I remember the Battle of the Dome. Of course it was in Peking, back in 2046. We had spent months fighting across China, city by city. We had already taken down North Korea, then the Russians, India, and the Japanese helped us invade China from the South and East while the Brits and Europeans came in from the West. The cyber war shut down everyone’s nukes and most of the bots, drones, and satellites, so fighting was back to old school land, sea, and air.
The thing about fighting in China is it’s big. There’s a lot of land, different terrains and climates, but also a lot of people. Most of the people in the outlying areas were just poor civilians. They didn’t give us a lot of trouble, but they were still in the way and some did resist. The cities were where the real action was. Solidly fortified, and the first few cities were tough. Fighting in them was long and hard. But later in the war, they fell faster and were hardly fortified at all. It was so easy we started calling them “rice paper cities”. Still, the main goal was Peking, and we had the feeling the main Chinese force was falling back there for a final stand.
By the time we arrived outside Peking, we were seeing little resistance. Old men with pistols and hand grenades that could have been used a hundred years earlier, in the Second World War. We joked the guys had been stationed there since then, waiting for the western invasion. We came across famers fighting us with their farm tools and dogs, distracting us with their pigs. Then, closer to the city, nothing. Finally, we saw it for the first time. From a hill about 20 miles outside Peking: The Dome.
We saw it as a black dot on the horizon, like a big button or a gum drop. What it was was a giant barrier covering all of the city, not letting light or sound in or out. A day later we were there, scanning it, looking at it. It appeared to be an amalgam of metal and plastic, the likes of which we’d never seen, and it scared the Hell out of us. To the best of our knowledge, the entire Chinese army was inside, armed to the teeth, and if that dome opened up, we were in for the fight of our lives, and we already saw plenty in the first weeks of the war.
For three weeks we sat around that thing on all sides, watching, planning, analyzing. Radar bounced off of it. So did x-rays and heat imaging. Ultrasound detected nothing inside other than occasional movement. In-ground sensors showed vibrations of things in or under the city, but with so many troops and vehicles around there was no way to know anything. So we watched and waited. For three weeks.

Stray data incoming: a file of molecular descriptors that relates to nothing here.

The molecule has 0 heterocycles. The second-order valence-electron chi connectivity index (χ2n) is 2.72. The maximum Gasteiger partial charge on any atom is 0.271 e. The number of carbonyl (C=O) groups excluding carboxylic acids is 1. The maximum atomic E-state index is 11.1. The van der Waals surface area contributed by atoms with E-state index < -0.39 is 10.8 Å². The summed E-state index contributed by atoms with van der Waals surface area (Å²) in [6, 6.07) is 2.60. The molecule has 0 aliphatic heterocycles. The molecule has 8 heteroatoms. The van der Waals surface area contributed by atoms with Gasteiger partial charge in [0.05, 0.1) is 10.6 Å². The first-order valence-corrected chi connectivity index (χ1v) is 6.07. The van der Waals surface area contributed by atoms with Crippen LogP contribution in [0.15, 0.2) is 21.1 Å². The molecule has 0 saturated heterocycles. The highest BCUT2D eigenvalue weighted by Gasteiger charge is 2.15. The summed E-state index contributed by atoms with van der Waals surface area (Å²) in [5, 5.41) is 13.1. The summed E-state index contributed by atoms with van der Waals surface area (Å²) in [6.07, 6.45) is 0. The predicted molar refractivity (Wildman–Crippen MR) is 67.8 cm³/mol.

I was on the South side of the dome with my infantry unit. We were all bored and edgy. More than ever, this war was an example of periods of action breaking up long stretches with absolutely nothing to do.
Suddenly, a stir went through the unit – all the units. Seismographs were picking up vibrations inside the dome. Something big was moving in there. We all got ready. I picked up my field glasses and looked at the surface of the dome. My heart pounded. At once, on four sides of the dome, North, South, .East, West, long vertical openings began to form and a rumble could be heard.
Cooper, our company CO cried out, “Get ready!”
I focused my glasses on the opening. I saw dim light, but nothing more. Then movement close to the ground. Something poured out in every direction from each of the openings.
Dogs. Shih Tzus, Pugs, and Pomeranians. Hundreds, thousands of them coming out in endless streams, yipping and yapping. Falling down, climbing over each other, coming right at any troops they could see.
“Open fire!” Cooper roared. “Don’t let them touch you!”
In my unit, DeChantal, held her fire. “But they’re puppies!”
Hugo, our medica, shouldered his weapon and squeezed off several rounds. “Don’t be stupid, they could be bio weapons. Plague dogs. They work better than any missile. You don’t want to hug a missile.”
Wave after wave of the dogs poured out of the dome, like a warm, furry river. Some soldiers fired, some refused.
“Goddammit!” Cooper screamed. “You three – stand in front and fire in sweeping arcs, full automatic. You four, take positions behind them. Grab shovels, fix bayonets, use your boots, take out any that get through.” He pointed at me. “You – Masterson. You and DeChantal man the rear, keep feeding ammunition to those in front. Feynmann – over here, we have to coordinate with the other units. Each of those dogs needs to be treated like a bomb!”
We fought and fired for 15 minutes straight. 15 minutes of dogs coming out of the Dome. 15 minutes of DeChantal, tears streaming from her eyes, handing clips to the men in front. After 10 minutes I saw one guy, Richards, big huge guy, just start stomping shih tzus like cockroaches. He’d stomp them and kick them aside. The ground looked like it was covered with wet red toupees.
Finally, Cooper and the other Cos got smart and moved the tanks in right up to the edge of the Dome, where they used flame throwers to burn out anything that was inside. No more dogs came out. It felt like there were no dogs left in the world.
Richards’ boots and legs were red. DeChantal was sobbing. Hugo just kept telling us not to touch anything.
In my time in the army, I killed a lot of men, some women. But that day showed me the world was far stranger and more bitter than I ever knew. There were no Chinese in the Dome. They had escaped underground long before.
About the author
Gene Lass has been a writer for more than 25 years writing and editing numerous non-fiction books including the Senior Dummies line of books and five books of poetry. His short story, “Fence Sitter” was nominated for Best of the Net 2020.